Fertility preservation in male childhood cancer

Onderzoeksoutput: Meeting abstract (Book)


Prevention of sterility has become an important issue in reproductive medicine. For adult men, sterility after cancer treatment can be circumvented by banking sperm samples. For pre-pubertal patients, however, this is not an option, since spermatogenesis has not yet started. Currently, spermatogonial stem cell transplantation (SSCT) is considered the most promising tool for fertility restoration in pre-pubertal cancer patients. In these patients, testicular tissue could be removed and cryopreserved before starting any cancer treatment. When the boy is cured, SSCT can be applied for fertility restoration. However, before such an application can be applied, both the safety and the efficiency of the procedure have to be assured. In the mouse, we have shown that sperm obtained after SSCT were able to fertilize and produce offspring in-vivo and after assisted reproduction. However, it was also observed that fertilizing potential was lower with transplanted males compared to control mice. Moreover, the litter sizes were smaller and the fetal length and weight were significantly lower in the first-generation offspring from transplanted animals, whereas subsequent generations did not show those abnormalities. This observation may be suggestive for imprinting disorders. The efficiency of SSCT depends on the number of SSCs injected in the recipient's tubules. Since only the SSCs can relocate to the basement membrane and initiate colonization, enriching the proportion of SSCs may improve tranplantation efficiency. Although, SSCT could prove important for fertility preservation, this technique may not be without any risk. Testicular cell suspensions from cancer patients may be contaminated with cancerous cells. It is obvious that reintroduction of malignant cells into an otherwise cured patient must be omitted. Magnetic Activated Cell Sorting and Fluoresence Activated Cell Sorting are two strategies that can be used to decontaminate the cell suspension from malignant cells or to enrich the cell suspension for SSCs.
Xenogeneic transplantation and xenografting are two other hypothetical methods to preserve fertility. Until now, human spermatogonial stem cells are reported only to survive in the murine testis and differentiation to spermatozoa has not yet been observed. Pre-pubertal murine tissue could be grafted successfully, with spermatogenesis observed in almost all the grafts, but adult murine and adult human grafts were lost because of sclerosis or atrophy. Although xenografting of human pre-pubertal tissue may be within reach, xenogeneic transplantation and xenografting should not be used in a clinical application because of the ethical and biological concerns inherent to these approaches. These techniques could however be useful to test the risk of malignant contamination of the testicular tissue.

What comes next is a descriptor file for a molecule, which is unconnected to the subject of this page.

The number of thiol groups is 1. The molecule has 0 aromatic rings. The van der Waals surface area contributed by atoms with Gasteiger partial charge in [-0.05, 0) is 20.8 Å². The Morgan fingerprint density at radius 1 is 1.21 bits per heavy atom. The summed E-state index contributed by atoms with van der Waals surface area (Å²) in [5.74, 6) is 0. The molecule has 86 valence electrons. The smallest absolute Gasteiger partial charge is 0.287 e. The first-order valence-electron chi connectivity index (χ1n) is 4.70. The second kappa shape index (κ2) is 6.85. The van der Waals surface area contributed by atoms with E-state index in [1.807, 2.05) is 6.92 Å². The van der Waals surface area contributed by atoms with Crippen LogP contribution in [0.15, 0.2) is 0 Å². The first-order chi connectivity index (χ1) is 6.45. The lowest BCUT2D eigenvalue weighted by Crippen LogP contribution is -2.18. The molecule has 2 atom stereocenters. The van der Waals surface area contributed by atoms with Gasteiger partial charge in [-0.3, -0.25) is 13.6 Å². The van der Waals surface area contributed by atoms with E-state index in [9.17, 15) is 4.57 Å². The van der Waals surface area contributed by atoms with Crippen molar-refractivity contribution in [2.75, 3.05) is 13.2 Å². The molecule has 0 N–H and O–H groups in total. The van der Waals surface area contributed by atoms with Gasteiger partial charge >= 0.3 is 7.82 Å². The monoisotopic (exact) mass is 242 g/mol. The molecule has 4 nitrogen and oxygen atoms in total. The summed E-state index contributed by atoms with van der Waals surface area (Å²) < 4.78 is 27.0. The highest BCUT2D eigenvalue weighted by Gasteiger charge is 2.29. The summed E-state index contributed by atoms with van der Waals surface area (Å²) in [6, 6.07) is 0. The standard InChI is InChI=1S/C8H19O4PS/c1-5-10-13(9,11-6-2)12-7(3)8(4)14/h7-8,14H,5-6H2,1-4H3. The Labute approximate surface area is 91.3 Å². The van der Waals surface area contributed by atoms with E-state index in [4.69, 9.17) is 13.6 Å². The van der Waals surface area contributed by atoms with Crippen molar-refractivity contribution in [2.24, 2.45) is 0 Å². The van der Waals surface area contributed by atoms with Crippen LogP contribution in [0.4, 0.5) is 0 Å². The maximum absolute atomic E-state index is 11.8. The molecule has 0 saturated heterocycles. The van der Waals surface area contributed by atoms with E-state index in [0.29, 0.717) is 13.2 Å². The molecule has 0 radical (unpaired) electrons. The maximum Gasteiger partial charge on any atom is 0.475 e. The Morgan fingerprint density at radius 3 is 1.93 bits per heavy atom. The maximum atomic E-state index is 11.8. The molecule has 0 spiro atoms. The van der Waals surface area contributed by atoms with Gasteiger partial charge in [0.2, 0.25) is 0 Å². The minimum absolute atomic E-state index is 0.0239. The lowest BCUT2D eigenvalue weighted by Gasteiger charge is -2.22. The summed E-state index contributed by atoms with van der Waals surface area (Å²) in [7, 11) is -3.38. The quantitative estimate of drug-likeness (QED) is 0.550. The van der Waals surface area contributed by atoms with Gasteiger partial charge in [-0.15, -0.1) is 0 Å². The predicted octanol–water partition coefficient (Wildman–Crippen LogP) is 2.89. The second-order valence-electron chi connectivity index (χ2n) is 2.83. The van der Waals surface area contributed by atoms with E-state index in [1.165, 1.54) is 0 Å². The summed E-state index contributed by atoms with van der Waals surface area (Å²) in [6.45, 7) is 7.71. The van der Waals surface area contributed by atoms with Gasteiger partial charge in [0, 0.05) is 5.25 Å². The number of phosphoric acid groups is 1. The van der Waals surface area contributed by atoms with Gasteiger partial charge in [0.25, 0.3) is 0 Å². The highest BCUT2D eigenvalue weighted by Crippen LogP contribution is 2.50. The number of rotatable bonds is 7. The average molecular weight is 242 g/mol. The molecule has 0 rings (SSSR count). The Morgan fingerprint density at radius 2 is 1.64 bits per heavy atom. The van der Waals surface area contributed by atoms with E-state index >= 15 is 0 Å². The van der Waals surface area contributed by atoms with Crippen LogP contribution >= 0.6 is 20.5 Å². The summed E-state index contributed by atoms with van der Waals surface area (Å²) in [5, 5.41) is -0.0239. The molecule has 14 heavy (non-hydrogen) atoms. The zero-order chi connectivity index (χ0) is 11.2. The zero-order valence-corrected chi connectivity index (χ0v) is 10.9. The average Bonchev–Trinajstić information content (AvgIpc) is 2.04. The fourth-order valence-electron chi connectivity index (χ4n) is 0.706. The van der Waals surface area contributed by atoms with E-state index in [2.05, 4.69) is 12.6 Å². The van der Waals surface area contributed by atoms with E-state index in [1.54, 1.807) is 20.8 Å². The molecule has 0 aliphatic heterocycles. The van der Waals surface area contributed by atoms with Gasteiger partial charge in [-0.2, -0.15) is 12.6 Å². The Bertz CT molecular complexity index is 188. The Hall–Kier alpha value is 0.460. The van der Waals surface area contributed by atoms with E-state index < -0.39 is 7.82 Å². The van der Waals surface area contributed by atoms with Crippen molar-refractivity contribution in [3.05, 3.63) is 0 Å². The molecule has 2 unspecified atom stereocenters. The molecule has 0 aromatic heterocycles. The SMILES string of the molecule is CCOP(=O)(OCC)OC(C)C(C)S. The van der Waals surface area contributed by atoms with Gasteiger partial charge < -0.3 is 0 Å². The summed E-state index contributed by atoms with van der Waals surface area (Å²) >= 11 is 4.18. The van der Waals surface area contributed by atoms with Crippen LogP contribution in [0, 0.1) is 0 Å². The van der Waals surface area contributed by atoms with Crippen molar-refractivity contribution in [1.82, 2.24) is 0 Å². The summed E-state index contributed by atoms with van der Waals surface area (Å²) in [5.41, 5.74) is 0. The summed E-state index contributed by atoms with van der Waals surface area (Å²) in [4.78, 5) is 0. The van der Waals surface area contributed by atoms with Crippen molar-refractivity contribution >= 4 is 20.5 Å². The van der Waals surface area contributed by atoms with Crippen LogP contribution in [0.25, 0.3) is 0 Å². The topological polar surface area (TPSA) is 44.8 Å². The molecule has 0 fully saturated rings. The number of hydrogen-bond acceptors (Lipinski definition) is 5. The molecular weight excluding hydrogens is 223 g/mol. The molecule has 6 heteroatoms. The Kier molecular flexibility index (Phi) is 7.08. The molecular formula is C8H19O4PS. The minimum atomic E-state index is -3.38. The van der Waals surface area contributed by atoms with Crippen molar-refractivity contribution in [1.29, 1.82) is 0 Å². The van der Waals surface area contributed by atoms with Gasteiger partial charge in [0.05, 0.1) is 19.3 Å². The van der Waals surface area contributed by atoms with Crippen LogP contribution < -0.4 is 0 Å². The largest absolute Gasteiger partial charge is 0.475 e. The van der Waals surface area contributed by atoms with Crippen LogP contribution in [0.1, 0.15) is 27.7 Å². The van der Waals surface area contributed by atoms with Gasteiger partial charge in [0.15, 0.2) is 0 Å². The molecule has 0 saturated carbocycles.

When SSCT becomes available for clinical use, efficient protocols for the cryopreservation of SSCs and testicular tissue will be of great benefit. By using a non-controlled freezing protocol, the survival rate of SSCs was higher compared with other testicular cells, which resulted in an enrichment of SSCs in the final suspension, but an important loss of functionality of spermatogonial stem cells was found after freezing and thawing. An alternative way to preserve SSCs is to freeze the whole testicular tissue instead of cell suspensions. The structure of the tissue can be well preserved and especially the spermatogonia survive.
Originele taal-2English
StatusPublished - 4 jun 2010
EvenementUnknown - Stockholm, Sweden
Duur: 21 sep 200925 sep 2009




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